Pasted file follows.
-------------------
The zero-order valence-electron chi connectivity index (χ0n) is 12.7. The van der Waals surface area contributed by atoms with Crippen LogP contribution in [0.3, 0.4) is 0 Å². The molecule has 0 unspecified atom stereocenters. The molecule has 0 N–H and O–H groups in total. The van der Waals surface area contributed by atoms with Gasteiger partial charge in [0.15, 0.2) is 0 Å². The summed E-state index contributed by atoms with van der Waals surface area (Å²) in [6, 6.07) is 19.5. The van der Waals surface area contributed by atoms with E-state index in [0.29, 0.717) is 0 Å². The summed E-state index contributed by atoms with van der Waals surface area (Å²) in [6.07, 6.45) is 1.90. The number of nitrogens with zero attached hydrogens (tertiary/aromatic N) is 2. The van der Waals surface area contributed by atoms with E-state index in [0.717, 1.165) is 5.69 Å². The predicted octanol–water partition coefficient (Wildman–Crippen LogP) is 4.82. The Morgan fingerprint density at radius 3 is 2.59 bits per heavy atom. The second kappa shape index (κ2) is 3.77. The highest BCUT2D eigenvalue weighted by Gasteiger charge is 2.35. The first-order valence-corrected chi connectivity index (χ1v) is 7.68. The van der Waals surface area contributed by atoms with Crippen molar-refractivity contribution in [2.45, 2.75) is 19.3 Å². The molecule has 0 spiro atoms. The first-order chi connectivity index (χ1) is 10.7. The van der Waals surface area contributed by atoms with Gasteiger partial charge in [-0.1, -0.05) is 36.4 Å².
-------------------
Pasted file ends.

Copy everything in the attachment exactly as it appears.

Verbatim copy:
The zero-order valence-electron chi connectivity index (χ0n) is 12.7. The van der Waals surface area contributed by atoms with Crippen LogP contribution in [0.3, 0.4) is 0 Å². The molecule has 0 unspecified atom stereocenters. The molecule has 0 N–H and O–H groups in total. The van der Waals surface area contributed by atoms with Gasteiger partial charge in [0.15, 0.2) is 0 Å². The summed E-state index contributed by atoms with van der Waals surface area (Å²) in [6, 6.07) is 19.5. The van der Waals surface area contributed by atoms with E-state index in [0.29, 0.717) is 0 Å². The summed E-state index contributed by atoms with van der Waals surface area (Å²) in [6.07, 6.45) is 1.90. The number of nitrogens with zero attached hydrogens (tertiary/aromatic N) is 2. The van der Waals surface area contributed by atoms with E-state index in [0.717, 1.165) is 5.69 Å². The predicted octanol–water partition coefficient (Wildman–Crippen LogP) is 4.82. The Morgan fingerprint density at radius 3 is 2.59 bits per heavy atom. The second kappa shape index (κ2) is 3.77. The highest BCUT2D eigenvalue weighted by Gasteiger charge is 2.35. The first-order valence-corrected chi connectivity index (χ1v) is 7.68. The van der Waals surface area contributed by atoms with Crippen molar-refractivity contribution in [2.45, 2.75) is 19.3 Å². The molecule has 0 spiro atoms. The first-order chi connectivity index (χ1) is 10.7. The van der Waals surface area contributed by atoms with Gasteiger partial charge in [-0.1, -0.05) is 36.4 Å².